In fact, humanizing the issue of food insecurity was a critical focus for our Open House, so as a way to both honor our foundational principle of shared learning and embody the ethos of collective impact, several community members were asked to share their stories. Carl McCorrister and his grandson Toryan of Peguis First Nation were invited to share the story of their Community Garden Project; Hilda Dysart and Shirley Ducharme of O-Pipon-Na-Piwin spoke about the wonderful traditional foods work they are doing with both youth and elders; and though unable to attend, Larry Alm was invited to share his experiences with small livestock husbandry through their community chicken raising project. These stories were a heartwarming and inspirational way to connect the current and potential funders to the communities they support and really demonstrate the value of the Fund’s work.
In keeping with the notion of humanizing the work of the Fund, two presentations by current Fund members followed the community stories which allowed for two things: to demystify the role of the funder in the collaborative and provide insight into the tangible benefits of being part of the funding collaborative. Some of the key benefits highlighted included: the access to a broader network of stakeholders and the increased access to funding that comes with such extension; the ability to tap into a diverse array of the talent that forms the collaborative; the mobilization of the entire food security continuum (government, private and non-profit organizations) toward a singular goal; and the critical component of community involvement to engage in reciprocal learning so that funders and communities alike can learn from one another.
From my perspective, the Open House was not only an opportunity to share the NMFCCF story with prospective funders, but was also a chance to connect the funders with the communities that they support and together celebrate the past year. It should come as no surprise that the relationship between funders and recipients is often complicated by the divisive power imbalance that is thought to be inherent to the granter/grantee paradigm of philanthropy. However the NMFCCF opts instead for inclusivity and bridges these divides through intensive relationship and trust building. To that end, we take every opportunity to work with grant recipients in a direct and reciprocal manner so they can know our names, faces and know too that we are not another set of “helicopter” philanthropists who parachute in to provide some assistance then leave as abruptly as they came – a situation all too familiar for Manitoba’s northern communities. So in this way, the Open House was a perfect example of how the NMFCCF’s community-driven model tries to incorporate the ethos of collaboration and collective impact into all aspects of the Fund’s operations.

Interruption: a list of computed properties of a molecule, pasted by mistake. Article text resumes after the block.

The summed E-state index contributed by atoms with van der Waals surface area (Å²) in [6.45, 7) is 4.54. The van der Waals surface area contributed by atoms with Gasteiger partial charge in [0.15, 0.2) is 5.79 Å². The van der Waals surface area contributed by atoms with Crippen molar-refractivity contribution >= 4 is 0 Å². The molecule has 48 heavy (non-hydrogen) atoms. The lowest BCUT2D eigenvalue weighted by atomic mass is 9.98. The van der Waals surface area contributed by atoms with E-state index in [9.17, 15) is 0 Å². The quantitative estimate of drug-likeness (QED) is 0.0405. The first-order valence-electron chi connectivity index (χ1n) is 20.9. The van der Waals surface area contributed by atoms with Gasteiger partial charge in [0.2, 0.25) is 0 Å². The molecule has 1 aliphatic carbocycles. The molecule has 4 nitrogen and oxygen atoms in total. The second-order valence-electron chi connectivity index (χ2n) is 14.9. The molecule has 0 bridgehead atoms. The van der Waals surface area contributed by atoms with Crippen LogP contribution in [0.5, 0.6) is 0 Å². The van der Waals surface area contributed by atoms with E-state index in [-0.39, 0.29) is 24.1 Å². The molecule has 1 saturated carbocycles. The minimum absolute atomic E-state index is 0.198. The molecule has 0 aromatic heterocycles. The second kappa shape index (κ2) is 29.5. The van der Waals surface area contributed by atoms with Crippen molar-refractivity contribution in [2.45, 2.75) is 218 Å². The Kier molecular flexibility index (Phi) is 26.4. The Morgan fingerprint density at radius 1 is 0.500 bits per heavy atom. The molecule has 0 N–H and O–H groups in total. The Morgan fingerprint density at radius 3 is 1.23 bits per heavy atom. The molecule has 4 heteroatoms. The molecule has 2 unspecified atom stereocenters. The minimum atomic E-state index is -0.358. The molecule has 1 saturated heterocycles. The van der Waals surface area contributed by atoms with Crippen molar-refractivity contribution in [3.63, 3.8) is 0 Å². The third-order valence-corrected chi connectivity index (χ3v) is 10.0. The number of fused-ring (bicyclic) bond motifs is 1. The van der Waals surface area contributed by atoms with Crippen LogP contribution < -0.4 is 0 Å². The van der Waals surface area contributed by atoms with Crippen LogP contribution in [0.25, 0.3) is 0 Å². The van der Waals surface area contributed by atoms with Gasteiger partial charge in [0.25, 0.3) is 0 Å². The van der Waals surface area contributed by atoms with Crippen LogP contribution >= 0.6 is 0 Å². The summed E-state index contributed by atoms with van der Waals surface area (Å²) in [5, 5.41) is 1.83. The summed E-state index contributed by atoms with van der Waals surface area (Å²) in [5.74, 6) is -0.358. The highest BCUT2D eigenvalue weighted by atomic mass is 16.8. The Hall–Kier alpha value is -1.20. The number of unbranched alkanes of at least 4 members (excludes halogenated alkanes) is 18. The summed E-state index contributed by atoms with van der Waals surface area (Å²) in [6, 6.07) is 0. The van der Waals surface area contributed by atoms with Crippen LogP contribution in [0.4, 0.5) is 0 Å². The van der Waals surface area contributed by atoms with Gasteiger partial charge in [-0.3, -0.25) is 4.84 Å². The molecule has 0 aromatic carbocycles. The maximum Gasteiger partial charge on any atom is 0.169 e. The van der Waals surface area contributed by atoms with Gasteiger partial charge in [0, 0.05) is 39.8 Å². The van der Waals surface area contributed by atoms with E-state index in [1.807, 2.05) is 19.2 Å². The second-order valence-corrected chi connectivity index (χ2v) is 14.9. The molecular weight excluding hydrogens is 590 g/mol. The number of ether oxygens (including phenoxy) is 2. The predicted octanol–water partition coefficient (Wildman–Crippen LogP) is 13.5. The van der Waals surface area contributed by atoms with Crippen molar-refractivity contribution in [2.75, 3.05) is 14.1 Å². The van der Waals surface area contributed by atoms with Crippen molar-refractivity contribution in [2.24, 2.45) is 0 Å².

Being part of the NMFCF has helped me understand that the secret to success for addressing complex and nuanced social issues, like food insecurity, is actually a messy and prolonged process which requires a sustained campaign to increase the capacity and coordination of the entire continuum of actors in the food security sector – from the community to the government and everything in between. This, I think, is what the NMFCCF is trying to accomplish by bringing all interests to the same table and to begin in earnest, an agenda of change at a level unprecedented in northern Manitoba. We often speak about our guiding African proverb: If you want to go fast, go alone. If you want to go far, go together. For me, the Open House demonstrated that above all else – if we work together, we can accomplish so much more.